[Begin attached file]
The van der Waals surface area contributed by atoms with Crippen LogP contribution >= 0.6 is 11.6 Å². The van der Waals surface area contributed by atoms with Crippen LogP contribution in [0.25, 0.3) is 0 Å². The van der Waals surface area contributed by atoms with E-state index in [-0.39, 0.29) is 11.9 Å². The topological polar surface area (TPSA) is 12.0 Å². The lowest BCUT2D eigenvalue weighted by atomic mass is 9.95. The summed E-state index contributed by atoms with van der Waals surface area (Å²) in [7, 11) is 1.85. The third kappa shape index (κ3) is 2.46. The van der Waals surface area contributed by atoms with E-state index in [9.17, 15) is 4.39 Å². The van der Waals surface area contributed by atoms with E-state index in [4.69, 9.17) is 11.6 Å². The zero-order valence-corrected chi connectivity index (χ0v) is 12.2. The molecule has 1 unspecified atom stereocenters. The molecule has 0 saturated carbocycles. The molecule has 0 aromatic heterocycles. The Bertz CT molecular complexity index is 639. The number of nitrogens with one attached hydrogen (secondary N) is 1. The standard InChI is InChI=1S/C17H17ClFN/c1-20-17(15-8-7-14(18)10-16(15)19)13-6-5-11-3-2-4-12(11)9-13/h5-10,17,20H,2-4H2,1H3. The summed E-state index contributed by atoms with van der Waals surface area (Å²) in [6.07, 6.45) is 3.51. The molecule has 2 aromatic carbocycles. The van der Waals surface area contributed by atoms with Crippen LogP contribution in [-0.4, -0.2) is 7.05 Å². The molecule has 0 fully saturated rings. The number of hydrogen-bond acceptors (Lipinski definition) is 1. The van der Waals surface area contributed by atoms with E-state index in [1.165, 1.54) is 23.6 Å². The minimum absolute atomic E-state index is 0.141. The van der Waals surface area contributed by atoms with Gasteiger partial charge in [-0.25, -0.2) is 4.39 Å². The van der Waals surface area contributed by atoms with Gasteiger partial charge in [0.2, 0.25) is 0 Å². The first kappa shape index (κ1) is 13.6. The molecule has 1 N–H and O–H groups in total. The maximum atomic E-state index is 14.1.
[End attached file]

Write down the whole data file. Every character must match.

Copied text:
The van der Waals surface area contributed by atoms with Crippen LogP contribution >= 0.6 is 11.6 Å². The van der Waals surface area contributed by atoms with Crippen LogP contribution in [0.25, 0.3) is 0 Å². The van der Waals surface area contributed by atoms with E-state index in [-0.39, 0.29) is 11.9 Å². The topological polar surface area (TPSA) is 12.0 Å². The lowest BCUT2D eigenvalue weighted by atomic mass is 9.95. The summed E-state index contributed by atoms with van der Waals surface area (Å²) in [7, 11) is 1.85. The third kappa shape index (κ3) is 2.46. The van der Waals surface area contributed by atoms with E-state index in [9.17, 15) is 4.39 Å². The van der Waals surface area contributed by atoms with E-state index in [4.69, 9.17) is 11.6 Å². The zero-order valence-corrected chi connectivity index (χ0v) is 12.2. The molecule has 1 unspecified atom stereocenters. The molecule has 0 saturated carbocycles. The molecule has 0 aromatic heterocycles. The Bertz CT molecular complexity index is 639. The number of nitrogens with one attached hydrogen (secondary N) is 1. The standard InChI is InChI=1S/C17H17ClFN/c1-20-17(15-8-7-14(18)10-16(15)19)13-6-5-11-3-2-4-12(11)9-13/h5-10,17,20H,2-4H2,1H3. The summed E-state index contributed by atoms with van der Waals surface area (Å²) in [6.07, 6.45) is 3.51. The molecule has 2 aromatic carbocycles. The van der Waals surface area contributed by atoms with Crippen LogP contribution in [-0.4, -0.2) is 7.05 Å². The molecule has 0 fully saturated rings. The number of hydrogen-bond acceptors (Lipinski definition) is 1. The van der Waals surface area contributed by atoms with E-state index in [1.165, 1.54) is 23.6 Å². The minimum absolute atomic E-state index is 0.141. The van der Waals surface area contributed by atoms with Gasteiger partial charge in [-0.25, -0.2) is 4.39 Å². The van der Waals surface area contributed by atoms with Gasteiger partial charge in [0.2, 0.25) is 0 Å². The first kappa shape index (κ1) is 13.6. The molecule has 1 N–H and O–H groups in total. The maximum atomic E-state index is 14.1.